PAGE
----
In February 2016, five photographers from all walks of life—archaeologists, teachers, photographers professional and amateur—joined together for a life altering adventure in Sumatra, Indonesia.
Photographers Without Borders joined forces with the Orangutan Information Centre, an organization founded by Panut Hadisiswoyo that works to conserve the habitat of the Sumatran wildlife from the destruction of palm oil plantations. With photographer Kristi Odom and PWB CEO and founder Danielle Da Silva, I accompanied some versatile and talented artists while diving deeper into the humanity that weaves us all together as a single, collective being.
Christy Frank, an avid hiker and wedding photographer, grew thankful for practicing the art of storytelling. “This workshop gave me the opportunity to capture that hope through photographic storytelling of those taking a stand. From the beauty of a mother orangutan living freely in the jungle, to the deep souls seen in the eyes of captive tigers in the Medan zoo, and the dedication of locals fighting to protect the voiceless, it was an inspirational immersion and amazing learning opportunity.”
Pao Paladini is a passionate animal lover, and stopped at any opportune moment to greet the local strays that followed us through the various villages we explored. On the second day of capturing orangutan in the Sumatran jungle, our group trekked to the highest point thus to observe Mina, a female orangutan who had previously interacted with Danielle Da Silva the first year she explored Sumatra.
“When I saw Mina and her baby…the way she covered from the rain with the palm melted my heart. I felt so connected to her.” “In addition to the instruction, it was amazing to work alongside a great team of students, who in our case were all professional photographers,” archaeologist Matt Stirn relays. “We had a few wedding photographers, portrait photographers, adventure photographers, and even a pet photographer. It was really neat and valuable to work with and learn from so many people with different backgrounds and perspectives. Everyone came to the workshop for a different reason, and everyone brought a different perspective and set of skills with them which offered an incredible resource for all of us to use and learn from.”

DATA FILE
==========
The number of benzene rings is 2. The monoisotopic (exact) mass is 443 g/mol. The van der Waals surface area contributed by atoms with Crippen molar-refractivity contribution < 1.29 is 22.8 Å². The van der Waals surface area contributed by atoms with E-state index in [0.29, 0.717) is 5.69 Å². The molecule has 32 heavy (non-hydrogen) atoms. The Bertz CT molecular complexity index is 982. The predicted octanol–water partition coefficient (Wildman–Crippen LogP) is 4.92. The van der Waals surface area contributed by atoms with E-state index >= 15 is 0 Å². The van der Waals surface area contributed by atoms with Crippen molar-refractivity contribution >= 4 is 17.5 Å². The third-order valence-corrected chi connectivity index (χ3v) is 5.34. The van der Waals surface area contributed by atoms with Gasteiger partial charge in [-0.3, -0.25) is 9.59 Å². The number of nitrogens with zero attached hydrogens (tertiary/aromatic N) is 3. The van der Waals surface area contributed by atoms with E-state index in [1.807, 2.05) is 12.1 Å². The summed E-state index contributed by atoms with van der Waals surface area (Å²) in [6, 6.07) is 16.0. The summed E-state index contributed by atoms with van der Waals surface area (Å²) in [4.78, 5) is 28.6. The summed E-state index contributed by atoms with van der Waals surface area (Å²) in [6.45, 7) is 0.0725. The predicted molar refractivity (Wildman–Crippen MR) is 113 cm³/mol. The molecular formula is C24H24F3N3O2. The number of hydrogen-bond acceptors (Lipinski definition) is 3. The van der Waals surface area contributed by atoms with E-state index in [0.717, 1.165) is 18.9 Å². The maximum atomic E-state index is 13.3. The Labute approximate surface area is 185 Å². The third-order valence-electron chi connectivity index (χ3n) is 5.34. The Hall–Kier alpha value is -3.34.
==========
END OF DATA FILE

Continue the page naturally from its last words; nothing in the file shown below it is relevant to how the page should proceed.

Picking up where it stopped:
Mike Talladen is a wedding photographer, as well as a natural explorer and conservationist. He relected on the large human component of the work that needs to be done to save the Sumatran Wildlife.
“I think ultimately once you get past the immediate awe of Sumatra, good or bad, it comes down to the people. As much as I love and respect animals, I know that it is up to us as human beings to make sure the future—ours, theirs, and the land we share—is a healthy one. One that we can all coexist in.”
A final summary of all of our blended experiences on that peninsula in Indonesia can be summarized by Dani Angell, a teacher and infinite source of optimism during those compelling two weeks. “I am forever grateful to have been part of such an amazing experience and to have walked this path with brilliant souls that have a permanent place in my heart. Every aspect, every person, every moment has been a sacred gift. I am forever grateful…it is as simple and as complicated as that.”
PWB is excited to be a taking a new group of students to Mongolia this August. At this PWB school, we will be inspiring our storytellers to make real change in an ethical way, while exploring Mongolia's Nomadic communities. Sign up before February 1st for early-bird pricing.
This article was first published in PWB Magazine #9, on sale now.